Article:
Optimal linear estimator
The OLE^{39} can be considered a modification of the population vector algorithm. Both rely on previously estimated preferred directions and normalized firing rates. The OLE operates by inverting the encoding equation
where r(t) is a n × 1 vector consisting of the normalized firing rates for each sampled unit (Eq. 10) for a movement in direction d(t) (2 × 1). Since the movements considered here are twodimensional, B is the n × 2 matrix of unitlength preferred directions (pd_{i}). Thus Eq. (12) is just a reformulation of the decoding parameters found in the directiononly model of PVA. The key aspect is that OLE treats the matrix of preferred directions B as the explanatory variable in an ordinary multiple regression model. Hence, the least squares estimator for direction is:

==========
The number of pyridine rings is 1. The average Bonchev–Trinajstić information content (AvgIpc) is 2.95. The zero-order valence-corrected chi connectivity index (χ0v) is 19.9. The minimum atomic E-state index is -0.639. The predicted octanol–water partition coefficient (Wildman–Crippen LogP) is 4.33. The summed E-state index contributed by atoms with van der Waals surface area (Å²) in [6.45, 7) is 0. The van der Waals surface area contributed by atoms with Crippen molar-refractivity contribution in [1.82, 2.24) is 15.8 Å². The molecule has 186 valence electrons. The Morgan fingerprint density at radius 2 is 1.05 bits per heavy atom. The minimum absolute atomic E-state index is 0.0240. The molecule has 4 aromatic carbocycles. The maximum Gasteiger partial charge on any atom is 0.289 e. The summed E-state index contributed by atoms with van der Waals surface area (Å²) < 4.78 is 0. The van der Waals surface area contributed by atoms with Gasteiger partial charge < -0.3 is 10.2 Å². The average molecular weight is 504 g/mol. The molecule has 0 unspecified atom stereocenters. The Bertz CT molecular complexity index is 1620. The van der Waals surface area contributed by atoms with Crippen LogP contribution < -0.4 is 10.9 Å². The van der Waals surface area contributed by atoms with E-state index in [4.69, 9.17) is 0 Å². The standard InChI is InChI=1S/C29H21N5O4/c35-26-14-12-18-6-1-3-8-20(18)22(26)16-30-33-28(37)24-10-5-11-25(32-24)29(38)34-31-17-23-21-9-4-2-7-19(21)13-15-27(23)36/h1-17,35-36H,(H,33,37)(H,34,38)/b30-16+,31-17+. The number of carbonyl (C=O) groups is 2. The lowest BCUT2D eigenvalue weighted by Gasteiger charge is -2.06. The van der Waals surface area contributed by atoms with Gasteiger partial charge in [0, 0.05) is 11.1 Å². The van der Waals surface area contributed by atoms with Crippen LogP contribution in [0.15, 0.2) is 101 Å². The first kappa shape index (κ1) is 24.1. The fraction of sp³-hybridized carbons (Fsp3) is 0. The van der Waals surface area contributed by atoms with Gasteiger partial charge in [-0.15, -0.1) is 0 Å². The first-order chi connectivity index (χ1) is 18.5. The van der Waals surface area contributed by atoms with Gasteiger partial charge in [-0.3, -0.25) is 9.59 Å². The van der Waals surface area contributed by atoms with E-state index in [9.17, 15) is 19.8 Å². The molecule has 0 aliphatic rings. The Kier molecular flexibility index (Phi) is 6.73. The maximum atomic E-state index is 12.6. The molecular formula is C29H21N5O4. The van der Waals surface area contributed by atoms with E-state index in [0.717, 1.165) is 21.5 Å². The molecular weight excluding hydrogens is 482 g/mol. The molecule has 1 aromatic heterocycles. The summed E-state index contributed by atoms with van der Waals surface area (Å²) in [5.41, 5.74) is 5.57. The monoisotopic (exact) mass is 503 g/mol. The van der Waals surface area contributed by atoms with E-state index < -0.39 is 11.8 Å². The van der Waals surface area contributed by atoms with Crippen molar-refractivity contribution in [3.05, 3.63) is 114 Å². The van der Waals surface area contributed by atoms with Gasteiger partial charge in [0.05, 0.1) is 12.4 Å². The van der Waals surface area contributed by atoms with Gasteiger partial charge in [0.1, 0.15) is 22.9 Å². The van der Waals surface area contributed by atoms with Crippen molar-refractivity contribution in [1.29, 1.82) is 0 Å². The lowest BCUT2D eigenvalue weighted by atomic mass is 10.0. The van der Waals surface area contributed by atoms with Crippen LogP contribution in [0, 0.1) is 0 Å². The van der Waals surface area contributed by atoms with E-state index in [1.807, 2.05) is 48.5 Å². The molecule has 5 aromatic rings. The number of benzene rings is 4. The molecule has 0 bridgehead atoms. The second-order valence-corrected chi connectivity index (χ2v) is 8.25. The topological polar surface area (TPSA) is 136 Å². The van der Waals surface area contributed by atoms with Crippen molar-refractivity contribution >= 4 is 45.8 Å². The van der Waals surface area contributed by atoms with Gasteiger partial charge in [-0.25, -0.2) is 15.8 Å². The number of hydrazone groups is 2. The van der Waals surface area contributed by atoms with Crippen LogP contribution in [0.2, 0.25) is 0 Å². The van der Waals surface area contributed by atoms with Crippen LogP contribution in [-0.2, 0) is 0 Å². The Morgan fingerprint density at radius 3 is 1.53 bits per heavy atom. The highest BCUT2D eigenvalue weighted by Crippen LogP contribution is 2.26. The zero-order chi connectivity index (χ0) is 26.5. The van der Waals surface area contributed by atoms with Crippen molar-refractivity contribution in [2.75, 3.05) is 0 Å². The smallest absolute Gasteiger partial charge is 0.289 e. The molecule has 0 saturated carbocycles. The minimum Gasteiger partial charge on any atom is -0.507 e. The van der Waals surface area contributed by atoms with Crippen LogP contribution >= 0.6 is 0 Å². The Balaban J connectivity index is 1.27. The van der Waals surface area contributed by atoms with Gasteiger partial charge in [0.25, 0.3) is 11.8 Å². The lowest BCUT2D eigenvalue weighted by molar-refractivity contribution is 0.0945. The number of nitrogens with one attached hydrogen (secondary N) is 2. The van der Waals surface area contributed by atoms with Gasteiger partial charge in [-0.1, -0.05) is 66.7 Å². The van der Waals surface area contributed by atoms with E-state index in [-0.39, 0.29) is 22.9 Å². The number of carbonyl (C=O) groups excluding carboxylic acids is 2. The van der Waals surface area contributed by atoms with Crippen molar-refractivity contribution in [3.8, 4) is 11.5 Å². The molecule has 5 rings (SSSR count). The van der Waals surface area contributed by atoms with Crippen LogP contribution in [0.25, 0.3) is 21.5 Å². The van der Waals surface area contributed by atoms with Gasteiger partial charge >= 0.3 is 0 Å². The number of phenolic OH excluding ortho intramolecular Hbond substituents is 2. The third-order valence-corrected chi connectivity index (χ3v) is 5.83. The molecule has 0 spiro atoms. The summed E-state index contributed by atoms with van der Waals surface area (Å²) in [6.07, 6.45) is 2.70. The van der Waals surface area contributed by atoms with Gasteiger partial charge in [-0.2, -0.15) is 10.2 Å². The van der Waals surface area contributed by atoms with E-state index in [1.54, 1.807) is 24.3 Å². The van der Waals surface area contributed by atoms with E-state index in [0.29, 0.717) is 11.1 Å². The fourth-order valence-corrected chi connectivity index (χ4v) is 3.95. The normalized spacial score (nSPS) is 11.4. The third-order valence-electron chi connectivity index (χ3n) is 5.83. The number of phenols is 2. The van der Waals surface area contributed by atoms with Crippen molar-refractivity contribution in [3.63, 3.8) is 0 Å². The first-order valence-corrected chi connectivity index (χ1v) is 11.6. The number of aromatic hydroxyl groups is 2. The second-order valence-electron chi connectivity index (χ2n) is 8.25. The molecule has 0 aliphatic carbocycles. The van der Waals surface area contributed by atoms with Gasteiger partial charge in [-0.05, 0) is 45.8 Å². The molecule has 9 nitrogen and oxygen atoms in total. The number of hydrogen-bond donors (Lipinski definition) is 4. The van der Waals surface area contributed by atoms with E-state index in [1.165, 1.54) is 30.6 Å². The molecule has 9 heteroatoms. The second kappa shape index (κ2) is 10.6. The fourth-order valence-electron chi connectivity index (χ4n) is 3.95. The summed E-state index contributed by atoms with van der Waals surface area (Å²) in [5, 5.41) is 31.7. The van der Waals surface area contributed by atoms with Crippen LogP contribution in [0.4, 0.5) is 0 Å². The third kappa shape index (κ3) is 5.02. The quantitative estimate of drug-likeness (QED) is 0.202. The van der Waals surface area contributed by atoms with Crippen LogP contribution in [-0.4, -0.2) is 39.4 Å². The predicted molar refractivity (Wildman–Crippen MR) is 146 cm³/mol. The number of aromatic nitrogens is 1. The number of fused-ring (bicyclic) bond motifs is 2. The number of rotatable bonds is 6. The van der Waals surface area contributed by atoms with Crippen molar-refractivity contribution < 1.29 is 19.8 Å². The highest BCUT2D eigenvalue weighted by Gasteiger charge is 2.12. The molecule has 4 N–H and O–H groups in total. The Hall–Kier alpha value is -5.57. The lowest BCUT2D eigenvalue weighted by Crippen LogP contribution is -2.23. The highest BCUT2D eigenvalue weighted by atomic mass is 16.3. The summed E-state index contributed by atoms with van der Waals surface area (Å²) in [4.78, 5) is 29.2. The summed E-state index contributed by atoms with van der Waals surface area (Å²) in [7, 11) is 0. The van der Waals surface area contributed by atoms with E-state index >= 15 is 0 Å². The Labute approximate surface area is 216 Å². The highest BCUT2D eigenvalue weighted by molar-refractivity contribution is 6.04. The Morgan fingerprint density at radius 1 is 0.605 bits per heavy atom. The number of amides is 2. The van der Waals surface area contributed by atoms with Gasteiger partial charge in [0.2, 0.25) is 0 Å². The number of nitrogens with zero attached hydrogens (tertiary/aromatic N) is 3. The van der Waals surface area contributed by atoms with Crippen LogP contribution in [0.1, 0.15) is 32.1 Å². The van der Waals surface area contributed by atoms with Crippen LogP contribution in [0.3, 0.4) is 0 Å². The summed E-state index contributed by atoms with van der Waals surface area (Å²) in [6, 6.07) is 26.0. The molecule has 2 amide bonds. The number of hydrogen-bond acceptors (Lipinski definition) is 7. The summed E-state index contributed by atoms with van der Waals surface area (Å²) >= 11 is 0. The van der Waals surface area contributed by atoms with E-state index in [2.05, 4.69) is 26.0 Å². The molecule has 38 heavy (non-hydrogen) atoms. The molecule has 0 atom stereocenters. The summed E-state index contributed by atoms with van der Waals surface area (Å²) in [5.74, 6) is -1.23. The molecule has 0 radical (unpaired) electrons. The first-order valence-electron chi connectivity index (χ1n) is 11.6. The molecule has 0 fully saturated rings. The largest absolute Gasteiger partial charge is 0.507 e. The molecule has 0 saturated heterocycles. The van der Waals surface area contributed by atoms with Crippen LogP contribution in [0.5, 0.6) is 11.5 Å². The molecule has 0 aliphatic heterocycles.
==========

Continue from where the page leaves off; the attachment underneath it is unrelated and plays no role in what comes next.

For ease of notation, Eq. (13) can be written as d_{pred}(t) = Pr(t). The matrix P = α(B′B)^{−1}B′, with dimensions 2 × n, is analogous to an optimized version of the matrix B′. The scaling constant, α, is chosen such that the average length of the vectors in P is unit length. Once P has been calculated, it is then used to calculate population vectors and trajectories (Eq. 13). Note that if the sample of preferred directions, B, is distributed uniformly about the unit circle, B′B = I, where I is the identity matrix, and d_{pred}(t) = B′r(t) which is the definition of the PVA (Eq. 11). Thus, for a uniform sample of preferred directions, PVA and OLE are equivalent and both are optimal^{40}.
Because the PVA and OLE rely on previously estimated directiononly encoding parameters, their performance can actually be degraded by extensions that account for speed. Consider a modified form of the offset encoding model (Eq. 4):